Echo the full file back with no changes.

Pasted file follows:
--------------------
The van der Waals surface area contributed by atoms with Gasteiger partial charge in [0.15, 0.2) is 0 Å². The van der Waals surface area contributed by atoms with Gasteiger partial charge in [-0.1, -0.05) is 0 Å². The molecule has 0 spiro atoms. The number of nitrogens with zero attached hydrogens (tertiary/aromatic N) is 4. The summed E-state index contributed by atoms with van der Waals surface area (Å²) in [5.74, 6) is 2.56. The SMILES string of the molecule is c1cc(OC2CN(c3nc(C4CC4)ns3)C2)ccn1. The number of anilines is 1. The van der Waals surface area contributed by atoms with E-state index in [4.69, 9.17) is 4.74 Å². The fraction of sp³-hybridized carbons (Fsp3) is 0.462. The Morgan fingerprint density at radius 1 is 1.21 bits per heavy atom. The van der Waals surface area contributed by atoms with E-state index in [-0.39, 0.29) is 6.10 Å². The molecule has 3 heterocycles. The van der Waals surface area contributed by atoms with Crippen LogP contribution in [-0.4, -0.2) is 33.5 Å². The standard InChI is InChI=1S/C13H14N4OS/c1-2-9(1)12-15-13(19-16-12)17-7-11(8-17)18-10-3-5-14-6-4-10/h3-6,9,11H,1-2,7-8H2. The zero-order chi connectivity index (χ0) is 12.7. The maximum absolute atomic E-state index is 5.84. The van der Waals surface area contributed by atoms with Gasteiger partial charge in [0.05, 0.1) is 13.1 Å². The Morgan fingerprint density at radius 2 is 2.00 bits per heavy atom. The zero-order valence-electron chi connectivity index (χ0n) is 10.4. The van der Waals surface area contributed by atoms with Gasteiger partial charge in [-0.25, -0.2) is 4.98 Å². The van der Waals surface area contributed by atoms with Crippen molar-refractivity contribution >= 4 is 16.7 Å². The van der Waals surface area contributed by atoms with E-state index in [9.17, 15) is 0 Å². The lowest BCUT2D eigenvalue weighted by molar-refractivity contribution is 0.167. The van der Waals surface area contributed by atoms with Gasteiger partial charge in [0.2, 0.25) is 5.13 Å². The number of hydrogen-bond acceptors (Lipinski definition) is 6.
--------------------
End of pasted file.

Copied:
The van der Waals surface area contributed by atoms with Gasteiger partial charge in [0.15, 0.2) is 0 Å². The van der Waals surface area contributed by atoms with Gasteiger partial charge in [-0.1, -0.05) is 0 Å². The molecule has 0 spiro atoms. The number of nitrogens with zero attached hydrogens (tertiary/aromatic N) is 4. The summed E-state index contributed by atoms with van der Waals surface area (Å²) in [5.74, 6) is 2.56. The SMILES string of the molecule is c1cc(OC2CN(c3nc(C4CC4)ns3)C2)ccn1. The number of anilines is 1. The van der Waals surface area contributed by atoms with E-state index in [4.69, 9.17) is 4.74 Å². The fraction of sp³-hybridized carbons (Fsp3) is 0.462. The Morgan fingerprint density at radius 1 is 1.21 bits per heavy atom. The van der Waals surface area contributed by atoms with E-state index in [-0.39, 0.29) is 6.10 Å². The molecule has 3 heterocycles. The van der Waals surface area contributed by atoms with Crippen LogP contribution in [-0.4, -0.2) is 33.5 Å². The standard InChI is InChI=1S/C13H14N4OS/c1-2-9(1)12-15-13(19-16-12)17-7-11(8-17)18-10-3-5-14-6-4-10/h3-6,9,11H,1-2,7-8H2. The zero-order chi connectivity index (χ0) is 12.7. The maximum absolute atomic E-state index is 5.84. The van der Waals surface area contributed by atoms with Gasteiger partial charge in [0.05, 0.1) is 13.1 Å². The Morgan fingerprint density at radius 2 is 2.00 bits per heavy atom. The zero-order valence-electron chi connectivity index (χ0n) is 10.4. The van der Waals surface area contributed by atoms with Gasteiger partial charge in [-0.25, -0.2) is 4.98 Å². The van der Waals surface area contributed by atoms with Crippen molar-refractivity contribution >= 4 is 16.7 Å². The van der Waals surface area contributed by atoms with E-state index in [9.17, 15) is 0 Å². The lowest BCUT2D eigenvalue weighted by molar-refractivity contribution is 0.167. The van der Waals surface area contributed by atoms with Gasteiger partial charge in [0.2, 0.25) is 5.13 Å². The number of hydrogen-bond acceptors (Lipinski definition) is 6.